A man has been arrested and another released after a former IRA commander was shot dead in Belfast.
Gerard 'Jock' Davison was gunned down in the street close to his home in the Markets area on Tuesday morning.
The Police Service of Northern Ireland (PSNI) said on Twitter that a 27-year-old man was detained last night, while a 41-year-old man arrested earlier was released without charge.
A 27 year old man has been arrested this evening by Detectives investigating the murder of Jock Davison.— Police Service NI (@PoliceServiceNI) May 6, 2015
A 41 year man arrested earlier today by Detectives investigating the murder of Jock Davison has been released unconditionally.— Police Service NI (@PoliceServiceNI) May 6, 2015
Earlier, detectives appealed for the public to assist the investigation.
Detective Chief Inspector Justyn Galloway said: "I would again appeal to people who were in the Welsh Street area at 9am on Tuesday and who have information about the shooting to talk to detectives at Musgrave police station."
It is understood grandfather and father-of-three Mr Davison, 47, had been making his way to a community centre where he worked when he was attacked.
He was shot a number of times while walking along Welsh Street in the staunchly-republican Markets area close to the city centre.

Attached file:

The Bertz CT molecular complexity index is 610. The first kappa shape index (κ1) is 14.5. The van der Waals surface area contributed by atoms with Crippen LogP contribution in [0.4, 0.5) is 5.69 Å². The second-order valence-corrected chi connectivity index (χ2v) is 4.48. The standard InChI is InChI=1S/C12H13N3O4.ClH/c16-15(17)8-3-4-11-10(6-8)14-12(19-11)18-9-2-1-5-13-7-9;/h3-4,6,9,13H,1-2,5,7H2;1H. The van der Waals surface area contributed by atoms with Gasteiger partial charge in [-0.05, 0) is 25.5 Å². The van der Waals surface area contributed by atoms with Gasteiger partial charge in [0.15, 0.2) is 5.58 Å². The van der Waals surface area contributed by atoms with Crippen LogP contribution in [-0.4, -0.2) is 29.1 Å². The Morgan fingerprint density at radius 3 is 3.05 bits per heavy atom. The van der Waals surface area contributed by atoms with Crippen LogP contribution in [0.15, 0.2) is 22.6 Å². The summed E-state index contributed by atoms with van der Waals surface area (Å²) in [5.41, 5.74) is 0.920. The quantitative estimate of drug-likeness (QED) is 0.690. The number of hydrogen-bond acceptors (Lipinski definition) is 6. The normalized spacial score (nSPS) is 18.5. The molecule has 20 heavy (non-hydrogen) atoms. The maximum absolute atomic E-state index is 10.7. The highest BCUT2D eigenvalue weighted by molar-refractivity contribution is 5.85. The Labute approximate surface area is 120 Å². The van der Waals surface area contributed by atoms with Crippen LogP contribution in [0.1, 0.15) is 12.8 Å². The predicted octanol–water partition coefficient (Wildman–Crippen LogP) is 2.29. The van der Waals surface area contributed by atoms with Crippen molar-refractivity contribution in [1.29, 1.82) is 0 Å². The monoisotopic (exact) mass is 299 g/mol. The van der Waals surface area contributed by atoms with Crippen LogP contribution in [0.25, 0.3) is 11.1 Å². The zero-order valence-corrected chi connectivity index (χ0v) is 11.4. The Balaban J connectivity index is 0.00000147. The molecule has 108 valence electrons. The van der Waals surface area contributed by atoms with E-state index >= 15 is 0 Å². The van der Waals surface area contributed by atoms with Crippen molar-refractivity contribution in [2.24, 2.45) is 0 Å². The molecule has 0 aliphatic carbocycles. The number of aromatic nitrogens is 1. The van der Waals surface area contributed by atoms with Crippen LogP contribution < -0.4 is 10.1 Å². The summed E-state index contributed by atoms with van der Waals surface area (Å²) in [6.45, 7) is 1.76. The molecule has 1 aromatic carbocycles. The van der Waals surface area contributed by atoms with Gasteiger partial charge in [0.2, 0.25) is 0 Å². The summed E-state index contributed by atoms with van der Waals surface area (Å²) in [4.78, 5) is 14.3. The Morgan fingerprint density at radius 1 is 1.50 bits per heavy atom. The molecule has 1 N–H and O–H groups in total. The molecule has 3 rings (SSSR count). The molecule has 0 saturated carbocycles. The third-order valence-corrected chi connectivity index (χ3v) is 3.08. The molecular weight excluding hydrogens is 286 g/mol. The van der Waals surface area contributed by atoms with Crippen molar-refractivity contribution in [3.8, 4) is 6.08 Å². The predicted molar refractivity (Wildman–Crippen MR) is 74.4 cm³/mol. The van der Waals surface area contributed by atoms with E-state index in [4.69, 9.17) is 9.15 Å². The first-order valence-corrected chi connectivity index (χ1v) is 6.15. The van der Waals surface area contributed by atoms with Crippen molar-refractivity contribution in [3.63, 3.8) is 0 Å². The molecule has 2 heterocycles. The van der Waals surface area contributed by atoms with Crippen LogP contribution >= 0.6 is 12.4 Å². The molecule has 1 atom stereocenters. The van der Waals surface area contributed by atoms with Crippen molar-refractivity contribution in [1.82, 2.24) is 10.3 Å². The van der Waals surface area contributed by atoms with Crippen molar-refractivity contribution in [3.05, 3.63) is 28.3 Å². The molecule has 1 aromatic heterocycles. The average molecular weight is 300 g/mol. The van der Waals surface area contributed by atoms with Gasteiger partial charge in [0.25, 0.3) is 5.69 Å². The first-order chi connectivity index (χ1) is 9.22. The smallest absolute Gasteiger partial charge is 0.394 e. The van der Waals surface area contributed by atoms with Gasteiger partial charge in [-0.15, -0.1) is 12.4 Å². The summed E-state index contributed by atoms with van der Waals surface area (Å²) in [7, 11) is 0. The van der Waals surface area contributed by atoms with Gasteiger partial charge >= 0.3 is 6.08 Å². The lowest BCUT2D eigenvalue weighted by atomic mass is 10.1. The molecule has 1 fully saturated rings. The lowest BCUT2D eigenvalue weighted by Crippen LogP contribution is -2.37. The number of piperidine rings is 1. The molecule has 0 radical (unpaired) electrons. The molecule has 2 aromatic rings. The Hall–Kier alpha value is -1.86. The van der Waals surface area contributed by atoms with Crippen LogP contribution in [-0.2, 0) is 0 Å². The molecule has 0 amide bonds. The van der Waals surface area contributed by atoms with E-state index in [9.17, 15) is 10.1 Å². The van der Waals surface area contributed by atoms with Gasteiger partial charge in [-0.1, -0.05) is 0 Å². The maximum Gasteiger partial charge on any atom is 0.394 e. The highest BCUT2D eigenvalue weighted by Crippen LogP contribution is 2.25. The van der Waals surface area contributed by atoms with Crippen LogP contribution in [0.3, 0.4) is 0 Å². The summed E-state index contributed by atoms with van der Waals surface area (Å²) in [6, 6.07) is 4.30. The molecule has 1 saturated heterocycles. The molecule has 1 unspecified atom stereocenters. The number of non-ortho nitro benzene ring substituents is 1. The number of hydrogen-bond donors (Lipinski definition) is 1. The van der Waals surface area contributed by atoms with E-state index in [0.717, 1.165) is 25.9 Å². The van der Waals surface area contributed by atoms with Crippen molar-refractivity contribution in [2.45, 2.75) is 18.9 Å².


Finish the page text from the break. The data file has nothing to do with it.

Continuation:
As the IRA officer commanding in Belfast, he was one of the best-known republican figures in the city.
He backed Sinn Féin's peace process strategy following the 1998 Good Friday Agreement and was employed with the Markets Development Association as a community worker.
He was allegedly involved in the fight that led to the death of Belfast man Robert McCartney in January 2005 and was among three IRA members expelled following an internal investigation in the wake of the death.
He was questioned by police, but released without charge.
Mr McCartney's sisters, who were forced to move out of the Markets, led a long-running battle for justice for the killing of their brother following a bar argument, which took them to the White House.
The killing happened at a time when Sinn Fein was under pressure to accept the rule of law in Northern Ireland.
Its decision to support the police two years later led to the formation of a ministerial executive at Stormont and the sharing of power between republicans and the DUP.
Mr Davison's uncle, Terence Davison, was later acquitted of Mr McCartney's killing.